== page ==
The year was 2021. The month was February. The day was Sunday. I don't remember why, but I sat down at my desk and despite my tightly-held personal "no work email on the weekend" policy, I opened my work email.
I found a short email thread from my web designer counterpart, our manager, and our director. A person applying for a job with our company left us a note in the contact form, informing us that our website appeared to be tampered with because an odd string was appearing on every form on the site.
The discussion had already concluded by the time I read it, deciding it was likely a phishing attempt or a phishing test, and besides, no one could see the string the person claimed to find.
I shave with Occam's Razor as often as the next person but, while rare, sometimes the correct explanation isn't the simplest. Outliers exist. The outlier in this situation?
The phrase "fart noises."
I'd just finished up a big project updating the forms on the company's website.
These forms were my baby, a thing I'd built with love and intention over ten years, to work the way we needed them, crossing all the compliance boxes and doing the spam prevention while still providing a frictionless sign-up flow no matter the context.
This project became particularly frustrating when I had to account for geo-based fields and messaging. If I couldn't tell whether something was working, I needed a signal in the front-end to let me know.
Most developers have their go-to test strings. "Hello world." "Test123." "This worked."
Me? My test strings worked on an escalating scale that reflected my annoyance and desperation. Let us think of it as a form of developer catharsis.
At the start of a project, my test strings look a lot like the previous standard fare, but when something is giving me a headache, I switch to "fart noises." Because that's what is in my heart. The problem feels like a fart noise. Hell, as the headache reaches a migraine, a curse word or two may even make an appearance, but no matter the level of annoyance they reflected, they are cleaned up in the end in a find-and-replace two-step.
Except I forgot to do that two-step this go around.
Two years out, I can try and fail to scrape every last square inch of my brain to find why or how I forgot, but to mangle a cliché, it is what it was.
The second I read "fart noises" in the email that Sunday afternoon, I opened the site repo and searched. Found it in the global form partial used on every page, tucked inside a conditional block that would only show it to visitors outside of the United States.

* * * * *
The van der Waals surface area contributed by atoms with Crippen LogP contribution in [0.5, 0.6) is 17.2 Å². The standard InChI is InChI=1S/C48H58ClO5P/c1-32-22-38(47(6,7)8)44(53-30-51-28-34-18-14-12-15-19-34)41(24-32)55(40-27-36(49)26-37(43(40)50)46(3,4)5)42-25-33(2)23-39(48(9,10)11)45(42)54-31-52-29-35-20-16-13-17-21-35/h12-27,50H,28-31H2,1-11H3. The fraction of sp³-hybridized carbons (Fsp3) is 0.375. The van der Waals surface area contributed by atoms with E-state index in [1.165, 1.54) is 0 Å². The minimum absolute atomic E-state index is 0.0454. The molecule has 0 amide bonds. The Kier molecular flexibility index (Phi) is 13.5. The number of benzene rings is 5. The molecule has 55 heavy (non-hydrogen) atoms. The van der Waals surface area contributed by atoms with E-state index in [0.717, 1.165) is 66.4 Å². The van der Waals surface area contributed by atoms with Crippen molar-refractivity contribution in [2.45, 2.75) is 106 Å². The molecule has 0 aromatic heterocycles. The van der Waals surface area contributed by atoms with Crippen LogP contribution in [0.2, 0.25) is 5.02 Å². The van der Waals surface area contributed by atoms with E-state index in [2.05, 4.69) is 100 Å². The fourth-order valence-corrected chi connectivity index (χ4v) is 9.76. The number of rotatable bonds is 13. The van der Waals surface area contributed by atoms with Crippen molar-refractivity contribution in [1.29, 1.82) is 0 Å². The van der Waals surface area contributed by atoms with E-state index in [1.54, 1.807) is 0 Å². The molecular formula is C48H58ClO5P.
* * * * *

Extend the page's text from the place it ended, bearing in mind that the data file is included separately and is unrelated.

Naturally, no one in that email thread thought to check from a proxy connection. "If it wasn't appearing," they may have thought, "it had to be made-up."
Within minutes of reading the email, I somehow managed to reply, "Sorry to dampen the mood, but they're right. That is one of my test strings. It made it out of testing and QA. I'm pushing out a fix right now to remove it. I am mortified."
My early-morning meeting with our Chief Marketing Officer was cut short by a (100% unrelated) config error by our MSP that took our website offline. But based on conversations that followed, I was going to get it. What "it" was, I'll never know, but I was going to get it.
I'd never made a mistake like that. It was embarrassing—for me, and for the company. Calling out specific examples feels cruel, but we've all heard stories of dropped tables in production, we've watched DNS remind everyone that it's not here to make friends. Somehow, more than a decade into my career, I'd managed to avoid writing a story of my very own.
Then I farted on the marketing website of a well-known, well-respected security software company.
This is the part of the Blog Post™ where you're probably expecting some key takeaways, what lessons were learned, other thought-leadership type stuff. Maybe the announcement of an open-source QA solution inspired by this incident. Something.
But that’s not what we’re here to do today.
Maybe more eyes in the stakeholder review cycles would have prevented this.
Maybe a tighter QA process would have prevented this.
Maybe a better work-life balance would have reduced the pressure and helped me to—
—but none of those things were in place. It happened.
I could have tried harder.
I could have cared more.
I could have—
—AND YET. I worked hard. I cared deeply. And it happened.
I farted on a website.
The perfect QA process doesn't exist.
Mistakes will happen.
It wasn't the result of a personal shortfall.
Mistakes will continue to happen.
And when they do, remember, that mistake is already in the past. So, how do you respond in the present?